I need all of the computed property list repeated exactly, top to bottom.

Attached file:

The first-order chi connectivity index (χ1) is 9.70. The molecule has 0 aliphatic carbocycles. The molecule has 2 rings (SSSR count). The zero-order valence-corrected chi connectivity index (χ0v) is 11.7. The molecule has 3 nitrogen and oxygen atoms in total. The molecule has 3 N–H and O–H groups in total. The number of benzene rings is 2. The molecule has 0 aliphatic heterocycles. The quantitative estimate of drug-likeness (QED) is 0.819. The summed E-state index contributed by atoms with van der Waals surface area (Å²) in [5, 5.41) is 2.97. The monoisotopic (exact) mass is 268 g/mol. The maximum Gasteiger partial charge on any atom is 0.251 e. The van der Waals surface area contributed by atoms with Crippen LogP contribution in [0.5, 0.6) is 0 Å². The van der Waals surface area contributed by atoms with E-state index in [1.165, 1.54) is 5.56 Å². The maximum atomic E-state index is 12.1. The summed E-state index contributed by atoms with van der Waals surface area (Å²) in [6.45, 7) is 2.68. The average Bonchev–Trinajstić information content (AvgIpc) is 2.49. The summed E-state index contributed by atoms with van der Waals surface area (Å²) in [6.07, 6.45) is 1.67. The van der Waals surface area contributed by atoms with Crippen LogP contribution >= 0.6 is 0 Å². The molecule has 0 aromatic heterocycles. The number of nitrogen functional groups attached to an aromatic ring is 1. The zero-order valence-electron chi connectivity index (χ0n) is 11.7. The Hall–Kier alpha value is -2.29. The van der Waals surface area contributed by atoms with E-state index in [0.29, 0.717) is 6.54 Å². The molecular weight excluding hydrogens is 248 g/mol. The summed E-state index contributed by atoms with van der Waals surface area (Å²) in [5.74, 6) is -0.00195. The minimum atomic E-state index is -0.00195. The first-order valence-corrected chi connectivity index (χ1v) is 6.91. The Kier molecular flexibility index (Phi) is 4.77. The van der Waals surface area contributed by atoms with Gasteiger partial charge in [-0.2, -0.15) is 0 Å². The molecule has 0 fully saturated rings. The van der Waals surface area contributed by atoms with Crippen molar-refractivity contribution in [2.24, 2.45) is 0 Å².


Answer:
The first-order chi connectivity index (χ1) is 9.70. The molecule has 0 aliphatic carbocycles. The molecule has 2 rings (SSSR count). The zero-order valence-corrected chi connectivity index (χ0v) is 11.7. The molecule has 3 nitrogen and oxygen atoms in total. The molecule has 3 N–H and O–H groups in total. The number of benzene rings is 2. The molecule has 0 aliphatic heterocycles. The quantitative estimate of drug-likeness (QED) is 0.819. The summed E-state index contributed by atoms with van der Waals surface area (Å²) in [5, 5.41) is 2.97. The monoisotopic (exact) mass is 268 g/mol. The maximum Gasteiger partial charge on any atom is 0.251 e. The van der Waals surface area contributed by atoms with Crippen LogP contribution in [0.5, 0.6) is 0 Å². The van der Waals surface area contributed by atoms with E-state index in [1.165, 1.54) is 5.56 Å². The maximum atomic E-state index is 12.1. The summed E-state index contributed by atoms with van der Waals surface area (Å²) in [6.45, 7) is 2.68. The average Bonchev–Trinajstić information content (AvgIpc) is 2.49. The summed E-state index contributed by atoms with van der Waals surface area (Å²) in [6.07, 6.45) is 1.67. The van der Waals surface area contributed by atoms with Crippen LogP contribution >= 0.6 is 0 Å². The molecule has 0 aromatic heterocycles. The number of nitrogen functional groups attached to an aromatic ring is 1. The zero-order valence-electron chi connectivity index (χ0n) is 11.7. The Hall–Kier alpha value is -2.29. The van der Waals surface area contributed by atoms with E-state index in [0.29, 0.717) is 6.54 Å². The molecular weight excluding hydrogens is 248 g/mol. The summed E-state index contributed by atoms with van der Waals surface area (Å²) in [5.74, 6) is -0.00195. The minimum atomic E-state index is -0.00195. The first-order valence-corrected chi connectivity index (χ1v) is 6.91. The Kier molecular flexibility index (Phi) is 4.77. The van der Waals surface area contributed by atoms with Gasteiger partial charge in [-0.2, -0.15) is 0 Å². The molecule has 0 fully saturated rings. The van der Waals surface area contributed by atoms with Crippen molar-refractivity contribution in [2.24, 2.45) is 0 Å².